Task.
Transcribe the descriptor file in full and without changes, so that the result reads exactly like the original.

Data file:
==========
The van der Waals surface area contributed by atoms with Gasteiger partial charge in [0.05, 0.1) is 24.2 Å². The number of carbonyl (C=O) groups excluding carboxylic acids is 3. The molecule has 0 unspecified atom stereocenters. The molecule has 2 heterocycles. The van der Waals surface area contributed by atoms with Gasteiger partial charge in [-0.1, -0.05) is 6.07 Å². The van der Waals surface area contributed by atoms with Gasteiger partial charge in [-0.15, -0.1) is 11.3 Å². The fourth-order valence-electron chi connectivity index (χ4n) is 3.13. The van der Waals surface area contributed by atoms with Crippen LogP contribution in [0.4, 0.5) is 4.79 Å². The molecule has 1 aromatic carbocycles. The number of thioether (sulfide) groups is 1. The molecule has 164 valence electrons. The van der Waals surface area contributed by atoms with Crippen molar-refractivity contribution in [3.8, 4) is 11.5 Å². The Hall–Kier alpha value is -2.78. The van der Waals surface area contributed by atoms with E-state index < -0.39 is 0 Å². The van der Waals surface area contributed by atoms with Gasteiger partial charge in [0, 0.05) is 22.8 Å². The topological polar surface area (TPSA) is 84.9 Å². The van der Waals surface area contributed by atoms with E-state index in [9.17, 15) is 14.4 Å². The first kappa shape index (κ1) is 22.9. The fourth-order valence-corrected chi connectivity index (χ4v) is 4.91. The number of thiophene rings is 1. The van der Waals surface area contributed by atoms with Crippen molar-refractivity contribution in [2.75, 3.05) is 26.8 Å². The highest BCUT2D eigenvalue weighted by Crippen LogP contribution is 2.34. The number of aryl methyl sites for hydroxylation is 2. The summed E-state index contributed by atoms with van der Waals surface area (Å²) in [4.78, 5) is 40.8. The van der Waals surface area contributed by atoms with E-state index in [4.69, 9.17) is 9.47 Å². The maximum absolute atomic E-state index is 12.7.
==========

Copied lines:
The van der Waals surface area contributed by atoms with Gasteiger partial charge in [0.05, 0.1) is 24.2 Å². The number of carbonyl (C=O) groups excluding carboxylic acids is 3. The molecule has 0 unspecified atom stereocenters. The molecule has 2 heterocycles. The van der Waals surface area contributed by atoms with Gasteiger partial charge in [-0.1, -0.05) is 6.07 Å². The van der Waals surface area contributed by atoms with Gasteiger partial charge in [-0.15, -0.1) is 11.3 Å². The fourth-order valence-electron chi connectivity index (χ4n) is 3.13. The van der Waals surface area contributed by atoms with Crippen LogP contribution in [0.4, 0.5) is 4.79 Å². The molecule has 1 aromatic carbocycles. The number of thioether (sulfide) groups is 1. The molecule has 164 valence electrons. The van der Waals surface area contributed by atoms with Crippen molar-refractivity contribution in [3.8, 4) is 11.5 Å². The Hall–Kier alpha value is -2.78. The van der Waals surface area contributed by atoms with E-state index < -0.39 is 0 Å². The van der Waals surface area contributed by atoms with Gasteiger partial charge in [0, 0.05) is 22.8 Å². The topological polar surface area (TPSA) is 84.9 Å². The van der Waals surface area contributed by atoms with E-state index in [9.17, 15) is 14.4 Å². The first kappa shape index (κ1) is 22.9. The fourth-order valence-corrected chi connectivity index (χ4v) is 4.91. The number of thiophene rings is 1. The van der Waals surface area contributed by atoms with Crippen molar-refractivity contribution in [2.75, 3.05) is 26.8 Å². The highest BCUT2D eigenvalue weighted by Crippen LogP contribution is 2.34. The number of aryl methyl sites for hydroxylation is 2. The summed E-state index contributed by atoms with van der Waals surface area (Å²) in [4.78, 5) is 40.8. The van der Waals surface area contributed by atoms with E-state index in [4.69, 9.17) is 9.47 Å². The maximum absolute atomic E-state index is 12.7.